Warka dough, also known as waraka or feuilles du brik, is the dough used to make North African pastries and the fried stuffed packets known as brik and briouat. Many people think warka dough is just another version of fillo dough, and while the applications are quite similar, the dough techniques themselves are very different. Unlike fillo, which is a thin flour-water dough rolled with a rolling pin, warka dough is a very sticky dough that is rubbed directly onto a griddle to cook. The result is a very thin but pliable and almost rubbery dough that is very easy to work with.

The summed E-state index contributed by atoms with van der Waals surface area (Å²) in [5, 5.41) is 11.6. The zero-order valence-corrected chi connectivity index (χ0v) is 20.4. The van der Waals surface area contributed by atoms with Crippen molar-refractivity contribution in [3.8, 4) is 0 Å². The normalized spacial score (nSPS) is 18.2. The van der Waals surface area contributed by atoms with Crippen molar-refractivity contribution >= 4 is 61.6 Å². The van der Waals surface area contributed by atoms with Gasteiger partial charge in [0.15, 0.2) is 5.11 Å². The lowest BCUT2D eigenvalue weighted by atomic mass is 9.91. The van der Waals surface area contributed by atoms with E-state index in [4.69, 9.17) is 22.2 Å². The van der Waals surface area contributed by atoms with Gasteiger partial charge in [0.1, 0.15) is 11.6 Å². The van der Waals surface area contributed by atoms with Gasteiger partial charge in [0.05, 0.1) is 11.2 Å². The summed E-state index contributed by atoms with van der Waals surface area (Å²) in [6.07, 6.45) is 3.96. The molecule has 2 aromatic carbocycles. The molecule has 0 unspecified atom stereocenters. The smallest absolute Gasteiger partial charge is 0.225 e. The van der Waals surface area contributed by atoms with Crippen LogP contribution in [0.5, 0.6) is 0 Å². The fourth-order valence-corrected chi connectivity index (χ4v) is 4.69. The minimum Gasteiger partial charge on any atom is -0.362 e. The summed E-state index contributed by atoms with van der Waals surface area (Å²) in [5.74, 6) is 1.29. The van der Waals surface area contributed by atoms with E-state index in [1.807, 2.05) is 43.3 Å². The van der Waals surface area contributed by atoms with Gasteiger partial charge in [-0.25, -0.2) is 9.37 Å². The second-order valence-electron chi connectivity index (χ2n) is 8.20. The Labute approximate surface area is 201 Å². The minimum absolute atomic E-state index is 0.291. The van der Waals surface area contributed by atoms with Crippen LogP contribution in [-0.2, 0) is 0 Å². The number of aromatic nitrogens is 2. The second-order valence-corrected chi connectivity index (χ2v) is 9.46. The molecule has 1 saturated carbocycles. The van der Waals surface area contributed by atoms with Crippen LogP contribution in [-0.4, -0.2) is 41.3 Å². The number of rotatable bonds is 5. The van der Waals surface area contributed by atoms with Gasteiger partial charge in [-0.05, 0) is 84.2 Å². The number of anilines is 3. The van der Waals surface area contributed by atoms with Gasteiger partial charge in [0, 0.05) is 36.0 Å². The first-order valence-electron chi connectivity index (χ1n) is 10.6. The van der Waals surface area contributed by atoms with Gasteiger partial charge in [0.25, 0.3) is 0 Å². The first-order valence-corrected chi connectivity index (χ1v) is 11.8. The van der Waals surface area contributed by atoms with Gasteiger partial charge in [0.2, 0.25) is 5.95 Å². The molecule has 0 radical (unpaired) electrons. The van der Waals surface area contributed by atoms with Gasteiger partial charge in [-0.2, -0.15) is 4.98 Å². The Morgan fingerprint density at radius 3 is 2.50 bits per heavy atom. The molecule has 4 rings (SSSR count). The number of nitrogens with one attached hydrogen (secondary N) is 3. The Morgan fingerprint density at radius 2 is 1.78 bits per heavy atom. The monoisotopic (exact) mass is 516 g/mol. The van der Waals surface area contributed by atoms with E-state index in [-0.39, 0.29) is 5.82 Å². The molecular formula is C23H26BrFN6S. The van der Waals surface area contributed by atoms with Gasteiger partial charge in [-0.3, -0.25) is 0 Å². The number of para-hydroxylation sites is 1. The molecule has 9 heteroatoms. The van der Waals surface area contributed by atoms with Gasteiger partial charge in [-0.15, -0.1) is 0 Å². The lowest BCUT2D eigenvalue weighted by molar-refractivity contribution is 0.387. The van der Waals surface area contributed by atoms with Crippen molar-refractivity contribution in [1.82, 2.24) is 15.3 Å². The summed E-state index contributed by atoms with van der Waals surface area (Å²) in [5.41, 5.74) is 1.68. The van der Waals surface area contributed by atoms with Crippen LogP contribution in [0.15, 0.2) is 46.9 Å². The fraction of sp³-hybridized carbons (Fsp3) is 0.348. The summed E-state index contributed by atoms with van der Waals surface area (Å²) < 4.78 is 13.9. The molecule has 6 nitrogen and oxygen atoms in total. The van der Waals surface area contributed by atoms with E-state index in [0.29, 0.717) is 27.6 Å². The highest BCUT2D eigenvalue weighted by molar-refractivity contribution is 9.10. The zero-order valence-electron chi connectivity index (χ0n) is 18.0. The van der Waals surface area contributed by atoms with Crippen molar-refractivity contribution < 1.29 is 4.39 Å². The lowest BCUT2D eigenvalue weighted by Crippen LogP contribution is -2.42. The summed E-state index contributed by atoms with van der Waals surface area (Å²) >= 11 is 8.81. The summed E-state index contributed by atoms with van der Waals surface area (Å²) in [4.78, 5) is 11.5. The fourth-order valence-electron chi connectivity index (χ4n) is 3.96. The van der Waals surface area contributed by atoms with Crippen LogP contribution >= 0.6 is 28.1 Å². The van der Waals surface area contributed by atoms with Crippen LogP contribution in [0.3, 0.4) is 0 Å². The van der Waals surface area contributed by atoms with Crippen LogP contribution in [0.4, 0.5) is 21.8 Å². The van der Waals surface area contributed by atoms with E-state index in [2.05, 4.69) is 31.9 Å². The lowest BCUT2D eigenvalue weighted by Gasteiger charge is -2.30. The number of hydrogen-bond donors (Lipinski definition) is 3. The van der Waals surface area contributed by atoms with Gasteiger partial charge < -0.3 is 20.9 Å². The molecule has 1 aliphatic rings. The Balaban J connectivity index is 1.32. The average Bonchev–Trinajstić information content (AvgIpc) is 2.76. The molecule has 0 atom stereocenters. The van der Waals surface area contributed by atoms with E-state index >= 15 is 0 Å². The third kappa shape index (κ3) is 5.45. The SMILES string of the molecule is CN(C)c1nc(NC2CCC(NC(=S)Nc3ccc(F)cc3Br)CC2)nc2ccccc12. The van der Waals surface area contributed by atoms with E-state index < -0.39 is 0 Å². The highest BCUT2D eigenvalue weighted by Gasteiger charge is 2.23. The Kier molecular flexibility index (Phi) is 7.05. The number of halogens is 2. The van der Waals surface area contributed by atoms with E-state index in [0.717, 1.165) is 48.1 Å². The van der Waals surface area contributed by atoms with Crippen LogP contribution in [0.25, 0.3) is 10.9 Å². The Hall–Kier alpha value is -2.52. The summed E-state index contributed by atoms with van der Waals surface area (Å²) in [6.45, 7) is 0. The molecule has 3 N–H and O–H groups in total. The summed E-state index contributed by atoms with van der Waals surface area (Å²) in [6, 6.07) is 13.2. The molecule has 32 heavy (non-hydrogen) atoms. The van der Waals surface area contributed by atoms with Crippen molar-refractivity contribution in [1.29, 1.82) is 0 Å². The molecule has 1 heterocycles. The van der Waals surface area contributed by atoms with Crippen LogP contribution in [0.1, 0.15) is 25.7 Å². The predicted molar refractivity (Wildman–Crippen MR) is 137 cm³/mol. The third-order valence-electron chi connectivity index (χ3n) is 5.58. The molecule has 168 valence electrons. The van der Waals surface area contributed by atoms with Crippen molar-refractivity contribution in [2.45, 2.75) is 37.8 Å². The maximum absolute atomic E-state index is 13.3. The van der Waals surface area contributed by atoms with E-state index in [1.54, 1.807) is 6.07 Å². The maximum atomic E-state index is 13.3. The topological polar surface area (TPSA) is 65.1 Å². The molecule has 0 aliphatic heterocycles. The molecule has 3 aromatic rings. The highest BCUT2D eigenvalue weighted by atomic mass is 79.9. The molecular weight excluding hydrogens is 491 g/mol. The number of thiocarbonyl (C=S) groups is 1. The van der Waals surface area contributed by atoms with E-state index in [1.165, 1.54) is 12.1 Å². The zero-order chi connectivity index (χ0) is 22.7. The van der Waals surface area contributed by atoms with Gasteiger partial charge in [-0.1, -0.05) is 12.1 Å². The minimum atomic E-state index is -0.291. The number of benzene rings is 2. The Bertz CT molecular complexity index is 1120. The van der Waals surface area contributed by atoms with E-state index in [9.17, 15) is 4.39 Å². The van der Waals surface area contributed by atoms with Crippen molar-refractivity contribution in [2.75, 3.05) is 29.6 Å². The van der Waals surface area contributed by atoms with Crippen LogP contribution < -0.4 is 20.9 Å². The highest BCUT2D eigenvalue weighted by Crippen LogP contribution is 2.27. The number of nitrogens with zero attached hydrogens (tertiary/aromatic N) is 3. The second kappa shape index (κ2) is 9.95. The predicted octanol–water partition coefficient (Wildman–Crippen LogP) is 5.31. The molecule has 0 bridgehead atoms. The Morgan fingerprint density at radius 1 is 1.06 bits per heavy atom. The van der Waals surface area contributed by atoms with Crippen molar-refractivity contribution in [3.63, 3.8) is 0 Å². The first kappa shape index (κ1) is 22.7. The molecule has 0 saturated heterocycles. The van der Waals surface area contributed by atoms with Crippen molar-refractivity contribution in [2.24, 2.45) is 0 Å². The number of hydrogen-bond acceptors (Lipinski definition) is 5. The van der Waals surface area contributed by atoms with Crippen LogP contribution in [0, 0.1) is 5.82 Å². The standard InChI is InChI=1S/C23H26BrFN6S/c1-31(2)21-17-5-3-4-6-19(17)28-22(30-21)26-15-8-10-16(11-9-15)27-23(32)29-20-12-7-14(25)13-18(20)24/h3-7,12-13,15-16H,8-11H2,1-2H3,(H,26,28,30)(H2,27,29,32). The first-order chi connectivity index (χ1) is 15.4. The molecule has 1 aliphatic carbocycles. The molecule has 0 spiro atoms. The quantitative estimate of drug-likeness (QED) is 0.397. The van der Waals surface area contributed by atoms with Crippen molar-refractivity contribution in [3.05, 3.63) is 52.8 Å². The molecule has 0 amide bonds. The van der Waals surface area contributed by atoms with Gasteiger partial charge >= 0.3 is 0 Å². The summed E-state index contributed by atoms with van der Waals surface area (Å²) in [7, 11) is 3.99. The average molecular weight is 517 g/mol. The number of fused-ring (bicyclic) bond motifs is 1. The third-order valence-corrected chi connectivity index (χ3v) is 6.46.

My husband was able to get this video of warka being made in the market in Fez (thanks to the kind lady for tolerating us!).
In Algiers freshly made feuilles du brik are always found in butcher shops, where they will be piled atop the counter along with freshly made rechta noodles. The picture up top is of a batch I picked up at my local butcher the other day.
If you are reading this entire post saying to yourself, "what on earth is a brik, and since when was brik a food group?" Fear not, my friends! Brik is basically just the North African version of spring rolls, and a cousin to Turkish bourek, and I'll have a recipe for a simple cheese brik coming up soon!